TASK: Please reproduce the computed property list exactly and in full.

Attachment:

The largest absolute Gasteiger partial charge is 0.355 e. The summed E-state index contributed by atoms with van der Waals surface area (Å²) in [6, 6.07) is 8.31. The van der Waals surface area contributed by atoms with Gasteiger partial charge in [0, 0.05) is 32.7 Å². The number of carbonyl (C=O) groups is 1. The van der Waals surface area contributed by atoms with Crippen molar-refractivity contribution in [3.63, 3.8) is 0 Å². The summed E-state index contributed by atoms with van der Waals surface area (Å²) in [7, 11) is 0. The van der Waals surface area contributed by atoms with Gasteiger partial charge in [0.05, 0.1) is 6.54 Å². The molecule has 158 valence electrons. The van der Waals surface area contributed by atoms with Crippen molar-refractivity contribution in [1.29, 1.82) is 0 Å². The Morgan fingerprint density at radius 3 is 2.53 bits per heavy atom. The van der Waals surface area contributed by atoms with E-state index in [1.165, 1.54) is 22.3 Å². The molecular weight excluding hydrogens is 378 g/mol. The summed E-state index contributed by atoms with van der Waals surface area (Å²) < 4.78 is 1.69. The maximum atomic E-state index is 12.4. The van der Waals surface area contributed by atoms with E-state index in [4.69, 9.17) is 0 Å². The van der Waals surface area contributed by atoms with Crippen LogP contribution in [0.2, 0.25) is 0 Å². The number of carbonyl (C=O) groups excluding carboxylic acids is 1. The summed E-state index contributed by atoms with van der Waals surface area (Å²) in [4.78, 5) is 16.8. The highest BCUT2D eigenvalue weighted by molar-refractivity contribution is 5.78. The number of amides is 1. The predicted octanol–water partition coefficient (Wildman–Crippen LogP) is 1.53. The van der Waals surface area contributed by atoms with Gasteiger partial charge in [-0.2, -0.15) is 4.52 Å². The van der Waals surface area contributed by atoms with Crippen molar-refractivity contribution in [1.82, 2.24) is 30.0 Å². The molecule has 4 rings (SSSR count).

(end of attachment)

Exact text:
The largest absolute Gasteiger partial charge is 0.355 e. The summed E-state index contributed by atoms with van der Waals surface area (Å²) in [6, 6.07) is 8.31. The van der Waals surface area contributed by atoms with Gasteiger partial charge in [0, 0.05) is 32.7 Å². The number of carbonyl (C=O) groups is 1. The van der Waals surface area contributed by atoms with Crippen molar-refractivity contribution in [3.63, 3.8) is 0 Å². The summed E-state index contributed by atoms with van der Waals surface area (Å²) in [7, 11) is 0. The van der Waals surface area contributed by atoms with Gasteiger partial charge in [0.05, 0.1) is 6.54 Å². The molecule has 158 valence electrons. The van der Waals surface area contributed by atoms with Crippen molar-refractivity contribution in [1.29, 1.82) is 0 Å². The Morgan fingerprint density at radius 3 is 2.53 bits per heavy atom. The van der Waals surface area contributed by atoms with E-state index in [1.165, 1.54) is 22.3 Å². The molecular weight excluding hydrogens is 378 g/mol. The summed E-state index contributed by atoms with van der Waals surface area (Å²) < 4.78 is 1.69. The maximum atomic E-state index is 12.4. The van der Waals surface area contributed by atoms with E-state index in [4.69, 9.17) is 0 Å². The van der Waals surface area contributed by atoms with Crippen LogP contribution in [0.2, 0.25) is 0 Å². The number of carbonyl (C=O) groups excluding carboxylic acids is 1. The summed E-state index contributed by atoms with van der Waals surface area (Å²) in [4.78, 5) is 16.8. The highest BCUT2D eigenvalue weighted by molar-refractivity contribution is 5.78. The number of amides is 1. The predicted octanol–water partition coefficient (Wildman–Crippen LogP) is 1.53. The van der Waals surface area contributed by atoms with Gasteiger partial charge in [-0.2, -0.15) is 4.52 Å². The van der Waals surface area contributed by atoms with Crippen molar-refractivity contribution in [1.82, 2.24) is 30.0 Å². The molecule has 4 rings (SSSR count).